Slashdot - Sun, 11/05/2017 - 04:50
Slashdot reader GovCheese has a question: I use Roku and also the client apps on my gaming consoles for Amazon and Netflix. But it seems less prudent to allow my television, a Samsung, to connect to the internet. My Phillips Blu-ray wants to connect also. But I'd rather not. Is it illogical to allow Roku and a console to connect to streaming services but prevent a "smart" television from doing so? Slashdot reader gurps_npc argues there's a distinction between devices that need internet access and devices that want it, adding "Smart TVs overcharge in privacy invasion for the minimal advantages they offer." Leave your own best answers in the comments. Should you let a smart TV connect to the internet?

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10 Fascinating Things We Learned When We Asked The World

LXer - Sun, 11/05/2017 - 04:19
In August, Mozilla sent out a survey asking [he]#8220[/he]How connected are you?[he]#8220[/he] We inquired about people[he]#8217[/he]s relationships with their connected devices........The Fascinating Things We Learned When We Asked The World [he]#8216[/he]How Connected Are You?[he]#8217[/he] appeared first on The Mozilla Blog.

openSUSE Tumbleweed Users Get Latest KDE Plasma 5.11 Desktop and Mesa 17.2.3

LXer - Sun, 11/05/2017 - 02:07
Back to publishing weekly reports about the latest updates landing in the openSUSE Tumbleweed operating system, Dominique Leuenberger is reporting on the contents of the newest snapshots.

Many US States Consider Abandoning Daylight Savings Time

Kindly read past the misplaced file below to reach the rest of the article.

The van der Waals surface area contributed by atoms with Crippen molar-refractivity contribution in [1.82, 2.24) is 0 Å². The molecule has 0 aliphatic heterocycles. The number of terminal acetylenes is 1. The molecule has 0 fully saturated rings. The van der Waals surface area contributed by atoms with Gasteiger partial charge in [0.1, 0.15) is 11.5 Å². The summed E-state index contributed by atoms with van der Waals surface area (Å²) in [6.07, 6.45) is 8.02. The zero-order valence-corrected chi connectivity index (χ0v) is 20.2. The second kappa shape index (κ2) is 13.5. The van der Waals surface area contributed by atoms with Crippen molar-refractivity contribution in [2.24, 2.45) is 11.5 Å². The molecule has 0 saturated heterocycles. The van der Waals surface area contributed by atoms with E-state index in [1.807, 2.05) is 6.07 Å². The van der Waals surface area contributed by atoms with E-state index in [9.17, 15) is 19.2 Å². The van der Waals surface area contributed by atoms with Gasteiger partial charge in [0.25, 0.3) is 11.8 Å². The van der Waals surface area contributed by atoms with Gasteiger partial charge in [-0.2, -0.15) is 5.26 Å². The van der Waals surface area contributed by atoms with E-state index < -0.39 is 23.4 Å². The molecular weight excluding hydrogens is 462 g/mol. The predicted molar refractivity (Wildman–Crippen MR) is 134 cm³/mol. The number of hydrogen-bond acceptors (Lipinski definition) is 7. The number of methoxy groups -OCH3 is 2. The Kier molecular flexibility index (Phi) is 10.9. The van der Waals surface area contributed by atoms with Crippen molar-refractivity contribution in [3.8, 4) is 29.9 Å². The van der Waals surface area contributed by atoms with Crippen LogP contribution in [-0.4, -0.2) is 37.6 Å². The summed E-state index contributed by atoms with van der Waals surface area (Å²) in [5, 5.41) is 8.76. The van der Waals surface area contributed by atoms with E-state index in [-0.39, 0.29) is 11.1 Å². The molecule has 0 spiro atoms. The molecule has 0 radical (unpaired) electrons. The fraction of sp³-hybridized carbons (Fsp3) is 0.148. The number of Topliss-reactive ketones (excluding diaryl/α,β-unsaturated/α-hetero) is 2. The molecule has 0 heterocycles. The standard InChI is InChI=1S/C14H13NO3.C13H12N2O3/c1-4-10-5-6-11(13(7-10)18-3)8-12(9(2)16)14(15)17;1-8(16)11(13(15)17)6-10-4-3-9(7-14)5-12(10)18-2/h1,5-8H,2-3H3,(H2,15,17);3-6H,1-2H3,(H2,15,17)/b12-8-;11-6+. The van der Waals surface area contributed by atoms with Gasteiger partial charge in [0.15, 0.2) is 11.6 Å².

Slashdot - Sun, 11/05/2017 - 01:46
A special Massachusetts commission recommends the state stop observing Daylight Savings TIme "if a majority of other northeast states, also possibly including New York, also do so." After a 9-to-1 vote, the head of the commission reported their conclusion after months of study: "There's no good reason why we're changing these clocks twice a year"... According to local reports, "The commission studied the pros and cons of the move and found, for example, retailers liked the idea of more daylight late in the day for shoppers... They also said there would be less crime, fewer traffic accidents and we would actually save energy." A Maine state representative argues that it's actually harmful to observe Daylight Savings Time. "Some of those harms include an increased risk of stroke, more heart attacks, miscarriages for in vitro fertilization patients, among many other undesirable complications," reports Newsweek. Maine's legislature has already passed a bill approving an end to daylight savings time -- if Massachusetts and New Hampshire also end the practice, and if voters approve the change in a referendum. At least six states are considering changing the time zones, according to Newsweek, and when it comes to Daylight Savings Time, the Maine representative told a reporter she had just one question. "Why do we keep doing this to ourselves?"

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NXP Cortex-M7 chip gains uClinux BSP

LXer - Sat, 11/04/2017 - 23:56
Emcraft unveiled a uClinux BSP for NXP’s new i.MX RT1050 EVK and up to 600MHz i.MX RT chip, which NXP calls the fastest Cortex-M processor yet. With last week’s announcement of its “crossover” i.MX RT processor, NXP further blurred the boundaries between application processors, which can run high-end OSes like Linux, and MCUs, which usually can’t.

Top 5: Linux-based personal finance tools, a Piano-playing Go AI, and more

LXer - Sat, 11/04/2017 - 21:44
This week, we take a look at how the Go programming language is skyrocketing, using Go and Raspberry Pi to create music, and how your cat can be a model for open source community management.

Should Developers Do All Their Own QA?

Slashdot - Sat, 11/04/2017 - 21:42